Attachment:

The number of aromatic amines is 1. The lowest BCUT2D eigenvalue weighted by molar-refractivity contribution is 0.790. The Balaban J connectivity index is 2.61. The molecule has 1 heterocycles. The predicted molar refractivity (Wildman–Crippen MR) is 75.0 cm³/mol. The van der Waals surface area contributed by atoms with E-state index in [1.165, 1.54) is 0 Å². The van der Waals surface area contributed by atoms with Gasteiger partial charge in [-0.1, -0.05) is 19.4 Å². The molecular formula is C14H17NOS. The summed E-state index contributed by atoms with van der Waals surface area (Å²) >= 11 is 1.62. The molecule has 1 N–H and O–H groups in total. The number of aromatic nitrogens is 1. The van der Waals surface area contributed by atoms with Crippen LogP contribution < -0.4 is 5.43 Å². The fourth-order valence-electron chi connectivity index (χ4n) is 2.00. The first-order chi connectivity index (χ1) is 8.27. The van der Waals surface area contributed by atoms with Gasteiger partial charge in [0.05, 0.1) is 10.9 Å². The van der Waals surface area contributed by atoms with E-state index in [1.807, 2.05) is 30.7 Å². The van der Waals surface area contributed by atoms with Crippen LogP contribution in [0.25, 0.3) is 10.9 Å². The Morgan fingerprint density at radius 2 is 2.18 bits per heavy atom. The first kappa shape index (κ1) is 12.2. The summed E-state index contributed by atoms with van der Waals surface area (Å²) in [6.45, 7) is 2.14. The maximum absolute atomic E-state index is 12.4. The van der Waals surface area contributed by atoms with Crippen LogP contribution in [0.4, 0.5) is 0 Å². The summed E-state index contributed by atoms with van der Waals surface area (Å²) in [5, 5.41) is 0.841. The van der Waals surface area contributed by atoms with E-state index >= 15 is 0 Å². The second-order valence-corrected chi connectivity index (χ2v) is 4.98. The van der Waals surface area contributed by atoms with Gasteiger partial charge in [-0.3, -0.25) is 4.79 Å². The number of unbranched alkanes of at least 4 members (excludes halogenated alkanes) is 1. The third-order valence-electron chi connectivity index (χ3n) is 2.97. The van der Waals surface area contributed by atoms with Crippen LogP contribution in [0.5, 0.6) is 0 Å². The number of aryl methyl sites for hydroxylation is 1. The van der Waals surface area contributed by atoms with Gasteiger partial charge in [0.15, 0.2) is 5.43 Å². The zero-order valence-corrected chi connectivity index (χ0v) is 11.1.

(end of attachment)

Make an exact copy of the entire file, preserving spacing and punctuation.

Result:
The number of aromatic amines is 1. The lowest BCUT2D eigenvalue weighted by molar-refractivity contribution is 0.790. The Balaban J connectivity index is 2.61. The molecule has 1 heterocycles. The predicted molar refractivity (Wildman–Crippen MR) is 75.0 cm³/mol. The van der Waals surface area contributed by atoms with E-state index in [1.165, 1.54) is 0 Å². The van der Waals surface area contributed by atoms with Gasteiger partial charge in [-0.1, -0.05) is 19.4 Å². The molecular formula is C14H17NOS. The summed E-state index contributed by atoms with van der Waals surface area (Å²) >= 11 is 1.62. The molecule has 1 N–H and O–H groups in total. The number of aromatic nitrogens is 1. The van der Waals surface area contributed by atoms with Crippen LogP contribution < -0.4 is 5.43 Å². The fourth-order valence-electron chi connectivity index (χ4n) is 2.00. The first-order chi connectivity index (χ1) is 8.27. The van der Waals surface area contributed by atoms with Gasteiger partial charge in [0.05, 0.1) is 10.9 Å². The van der Waals surface area contributed by atoms with E-state index in [1.807, 2.05) is 30.7 Å². The van der Waals surface area contributed by atoms with Crippen LogP contribution in [0.25, 0.3) is 10.9 Å². The Morgan fingerprint density at radius 2 is 2.18 bits per heavy atom. The first kappa shape index (κ1) is 12.2. The summed E-state index contributed by atoms with van der Waals surface area (Å²) in [6.45, 7) is 2.14. The maximum absolute atomic E-state index is 12.4. The van der Waals surface area contributed by atoms with Crippen LogP contribution in [0.4, 0.5) is 0 Å². The summed E-state index contributed by atoms with van der Waals surface area (Å²) in [5, 5.41) is 0.841. The van der Waals surface area contributed by atoms with E-state index >= 15 is 0 Å². The second-order valence-corrected chi connectivity index (χ2v) is 4.98. The van der Waals surface area contributed by atoms with Gasteiger partial charge in [-0.3, -0.25) is 4.79 Å². The number of unbranched alkanes of at least 4 members (excludes halogenated alkanes) is 1. The third-order valence-electron chi connectivity index (χ3n) is 2.97. The van der Waals surface area contributed by atoms with Crippen LogP contribution in [0.5, 0.6) is 0 Å². The number of aryl methyl sites for hydroxylation is 1. The van der Waals surface area contributed by atoms with Gasteiger partial charge in [0.15, 0.2) is 5.43 Å². The zero-order valence-corrected chi connectivity index (χ0v) is 11.1.